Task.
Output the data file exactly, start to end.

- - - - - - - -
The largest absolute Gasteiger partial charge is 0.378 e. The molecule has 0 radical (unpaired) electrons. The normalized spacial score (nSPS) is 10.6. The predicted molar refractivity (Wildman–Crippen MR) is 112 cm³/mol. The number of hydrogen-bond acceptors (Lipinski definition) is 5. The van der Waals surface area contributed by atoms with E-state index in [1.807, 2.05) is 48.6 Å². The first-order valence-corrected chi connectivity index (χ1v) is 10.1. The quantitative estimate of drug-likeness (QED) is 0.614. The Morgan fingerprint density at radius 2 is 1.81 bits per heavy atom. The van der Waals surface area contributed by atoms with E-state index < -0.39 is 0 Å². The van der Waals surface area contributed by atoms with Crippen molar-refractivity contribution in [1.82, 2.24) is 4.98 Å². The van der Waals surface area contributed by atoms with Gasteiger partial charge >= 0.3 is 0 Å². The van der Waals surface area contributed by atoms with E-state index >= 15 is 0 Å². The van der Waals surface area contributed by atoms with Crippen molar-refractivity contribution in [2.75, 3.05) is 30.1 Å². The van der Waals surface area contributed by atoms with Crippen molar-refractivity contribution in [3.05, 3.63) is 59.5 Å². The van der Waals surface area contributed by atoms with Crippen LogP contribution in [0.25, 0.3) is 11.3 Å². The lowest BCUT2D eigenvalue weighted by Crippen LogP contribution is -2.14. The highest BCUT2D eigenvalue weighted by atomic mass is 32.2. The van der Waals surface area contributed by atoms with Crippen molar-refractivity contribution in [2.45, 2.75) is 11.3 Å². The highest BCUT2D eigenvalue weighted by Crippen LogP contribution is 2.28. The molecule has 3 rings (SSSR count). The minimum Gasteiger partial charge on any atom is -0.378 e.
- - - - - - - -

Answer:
The largest absolute Gasteiger partial charge is 0.378 e. The molecule has 0 radical (unpaired) electrons. The normalized spacial score (nSPS) is 10.6. The predicted molar refractivity (Wildman–Crippen MR) is 112 cm³/mol. The number of hydrogen-bond acceptors (Lipinski definition) is 5. The van der Waals surface area contributed by atoms with E-state index in [1.807, 2.05) is 48.6 Å². The first-order valence-corrected chi connectivity index (χ1v) is 10.1. The quantitative estimate of drug-likeness (QED) is 0.614. The Morgan fingerprint density at radius 2 is 1.81 bits per heavy atom. The van der Waals surface area contributed by atoms with E-state index < -0.39 is 0 Å². The van der Waals surface area contributed by atoms with Crippen molar-refractivity contribution in [1.82, 2.24) is 4.98 Å². The van der Waals surface area contributed by atoms with Gasteiger partial charge >= 0.3 is 0 Å². The van der Waals surface area contributed by atoms with E-state index >= 15 is 0 Å². The van der Waals surface area contributed by atoms with Crippen molar-refractivity contribution in [2.75, 3.05) is 30.1 Å². The van der Waals surface area contributed by atoms with Crippen molar-refractivity contribution in [3.05, 3.63) is 59.5 Å². The van der Waals surface area contributed by atoms with Crippen LogP contribution in [0.25, 0.3) is 11.3 Å². The lowest BCUT2D eigenvalue weighted by Crippen LogP contribution is -2.14. The highest BCUT2D eigenvalue weighted by atomic mass is 32.2. The van der Waals surface area contributed by atoms with Crippen molar-refractivity contribution in [2.45, 2.75) is 11.3 Å². The highest BCUT2D eigenvalue weighted by Crippen LogP contribution is 2.28. The molecule has 3 rings (SSSR count). The minimum Gasteiger partial charge on any atom is -0.378 e.